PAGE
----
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Archery technique

Линьков С. И.

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The bow is an effective weapon, but useless in unskilled hands. In ancient times, the training of military archers was a long and difficult task, shooting required considerable skill and technique. As a result, the evolution of both the bows themselves and the equipment of archers was directly related to the shooting techniques, of which 3 are the most popular:

Mediterranean shooting technique

The Mediterranean grip is the most famous method used by most modern archers. An arrow with a Mediterranean grip is placed to the left of the bow (for a right-handed person; with a reverse grip, on the contrary, to the right). It is very important to accurately fit the arrows to the spine (stiffness). This is due to the peculiarities of the mechanics of the shot, the so-called archer's paradox: when released, the arrow bends and, if it is on the right, it hits the handle of the bow. In principle, there are ways to extinguish this effect, but such variants of the technique are used extremely rarely, since there is no special need for this. Buttocks can be different – from the classic one in the chin to the far ones-to the ear or shoulder, but the most commonly used buttocks to the face are in different versions. The reason for such a wide distribution of the Mediterranean grip should be considered its simplicity and stability. It leaves relatively little room for error, and the methods of training and shooting sports bows in this way are perfectly developed.

Ring shooting technique

The second most common type is the Mongolian grip, also known as the ring grip. In fact, this is also a whole group of grips that differ in the location of the fingers and the shape of the safety devices. The ring grip was widespread in Asia. This is how traditional competitions were shot in Japan, Korea, China, the steppe zone of Eurasia, Central and Central Asia, India, the Middle East, and North Africa.

Burial of Pisarevka. Second half of the 1st — beginning of the 2nd century AD

Rings are made of bone, horn, stone, metal, or leather, but it is technically possible to shoot without a ring. Kraga (hand protection) is not required in most cases. This method is convenient when shooting from a horse and is "sharpened" under the Asian short recurve bow, which, when shooting with other grips, can squeeze the fingers of the pulling hand. However, with long bows, this technique can also be used. An arrow with a Mongolian grip is usually placed to the right of the bow, although technically you can put it on the left. Long buttocks are used – to the ear, the corner of the lower jaw, to the right shoulder. Accordingly, the bow should extend to a large length – at least 30-32 inches, often up to 34. The adjustment of arrows to stiffness is not so important; many shooters prefer to take the most rigid arrows. Of the advantages of the ring grip, it is necessary to name, first of all, adaptability for working with short bows, for shooting from a horse, undemanding to fit equipment and clean release. The latter is explained by the fact that only one finger touches the bowstring, which creates a minimum of interference when the bowstring comes off. However, in general, the technique of shooting with a ring is somewhat more complicated than the classical one, and the training methods are not sufficiently developed.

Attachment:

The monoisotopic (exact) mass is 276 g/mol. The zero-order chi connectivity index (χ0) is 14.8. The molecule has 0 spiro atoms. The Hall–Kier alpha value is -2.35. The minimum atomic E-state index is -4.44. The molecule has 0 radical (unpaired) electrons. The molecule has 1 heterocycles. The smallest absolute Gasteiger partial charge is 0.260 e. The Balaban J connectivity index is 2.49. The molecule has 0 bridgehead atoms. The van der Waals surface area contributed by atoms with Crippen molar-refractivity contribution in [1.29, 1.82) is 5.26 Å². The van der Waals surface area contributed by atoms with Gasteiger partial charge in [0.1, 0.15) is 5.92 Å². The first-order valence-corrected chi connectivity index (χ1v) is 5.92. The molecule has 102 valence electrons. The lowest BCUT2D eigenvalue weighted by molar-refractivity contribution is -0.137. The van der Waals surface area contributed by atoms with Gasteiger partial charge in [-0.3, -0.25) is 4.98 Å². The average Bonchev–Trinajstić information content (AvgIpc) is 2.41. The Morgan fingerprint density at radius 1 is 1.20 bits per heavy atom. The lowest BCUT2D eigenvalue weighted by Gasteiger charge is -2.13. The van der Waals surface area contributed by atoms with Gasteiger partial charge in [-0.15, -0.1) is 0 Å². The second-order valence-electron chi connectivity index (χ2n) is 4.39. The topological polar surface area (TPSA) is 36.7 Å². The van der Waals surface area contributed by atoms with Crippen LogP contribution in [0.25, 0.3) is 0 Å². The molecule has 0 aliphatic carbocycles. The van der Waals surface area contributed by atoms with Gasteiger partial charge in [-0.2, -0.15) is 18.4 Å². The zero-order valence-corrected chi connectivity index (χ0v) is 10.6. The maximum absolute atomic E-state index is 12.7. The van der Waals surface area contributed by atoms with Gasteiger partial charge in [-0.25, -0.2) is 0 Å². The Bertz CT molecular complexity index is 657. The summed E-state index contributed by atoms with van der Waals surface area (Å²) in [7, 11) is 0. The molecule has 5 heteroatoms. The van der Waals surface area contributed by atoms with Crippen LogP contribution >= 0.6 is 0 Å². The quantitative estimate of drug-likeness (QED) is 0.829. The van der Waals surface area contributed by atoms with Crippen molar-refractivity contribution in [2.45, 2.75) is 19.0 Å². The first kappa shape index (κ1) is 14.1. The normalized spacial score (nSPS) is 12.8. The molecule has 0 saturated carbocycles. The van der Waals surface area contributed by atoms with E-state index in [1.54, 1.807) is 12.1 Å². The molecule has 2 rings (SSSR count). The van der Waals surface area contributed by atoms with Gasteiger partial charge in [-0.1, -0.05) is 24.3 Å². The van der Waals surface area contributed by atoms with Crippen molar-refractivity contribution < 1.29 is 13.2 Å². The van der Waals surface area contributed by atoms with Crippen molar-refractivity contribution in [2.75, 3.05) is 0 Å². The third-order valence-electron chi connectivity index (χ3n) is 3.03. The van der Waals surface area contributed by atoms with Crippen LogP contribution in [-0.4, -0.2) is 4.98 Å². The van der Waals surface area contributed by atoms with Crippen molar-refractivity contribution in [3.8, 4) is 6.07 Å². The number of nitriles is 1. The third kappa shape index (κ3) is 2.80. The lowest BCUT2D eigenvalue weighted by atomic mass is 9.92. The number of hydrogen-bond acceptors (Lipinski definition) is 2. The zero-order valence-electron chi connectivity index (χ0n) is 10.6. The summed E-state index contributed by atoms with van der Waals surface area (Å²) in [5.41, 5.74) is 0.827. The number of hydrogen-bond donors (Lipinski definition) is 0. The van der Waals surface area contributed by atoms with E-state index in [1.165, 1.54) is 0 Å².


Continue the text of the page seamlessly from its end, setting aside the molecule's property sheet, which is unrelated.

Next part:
Scheme of application of the ring with a ring grip
Types of buttocks with a ring grip
Ring from the archer's grave. Private collection. 1-3 century AD

Plucked shooting technique

The plucked grip is a group of the most ancient methods of shooting that existed all over the world, and are now recorded mainly by ethnographers among peoples who have preserved the traditions of archery. Shoot these grips usually without protectors, "with bare fingers", even if the bows are strong enough. Depending on the position of the fingers on the bowstring, the arrow can lie to the right or left of the bow. Buttocks are also available in a wide range. The weak point of plucked grips is that they give room for variations in holding, different finger play, and the associated release instability. However, with a good performance, they give a result that is not inferior to the Mediterranean and ring. The "pinch" method gives a very clean release. In general, this group of grips is poorly understood, and training methods are not worked out.

Related topics

Sagittarius, Sagittarius-Gladiator, Onion, Arrows

Gallery

Ring from the archer's grave. Private collection. 1-3 century AD
Ring from the archer's grave. Private collection. 1-3 century AD
Ring from the archer's grave. Private collection. 1-3 century AD
Bas-relief of a male archer, Parthian. Found in: Asia, Middle East, Levant, Syria. Stored at: British Museum, London, England. 1-3 century AD
Ring grip. Archer Heracles, a figure from the eastern pediment of the temple of Athena-Athaia (Greek).VAός αφαίας). 490-480 BC Greece
Ring grip. Archer Heracles, a figure from the eastern pediment of the temple of Athena-Athaia (Greek).Ναός Αφαίας). A plaster copy. 490-480 BC Greece
Ring grip. Archer Heracles, a figure from the eastern pediment of the temple of Athena-Athaia (Greek).VAός αφαίας). 490-480 BC Greece
Parthian horse archer. State Museum of Islamic Art in Berlin, Germany. 1-3 century AD
The Gallic archer. Saint-Germain-en-Laye, France. 1-2 century AD
The ring of the 20th Legion. Private collection, possibly fake. 1-3 century AD
The ring of the 20th Legion. Private collection. Probably a fake. 1-3 century AD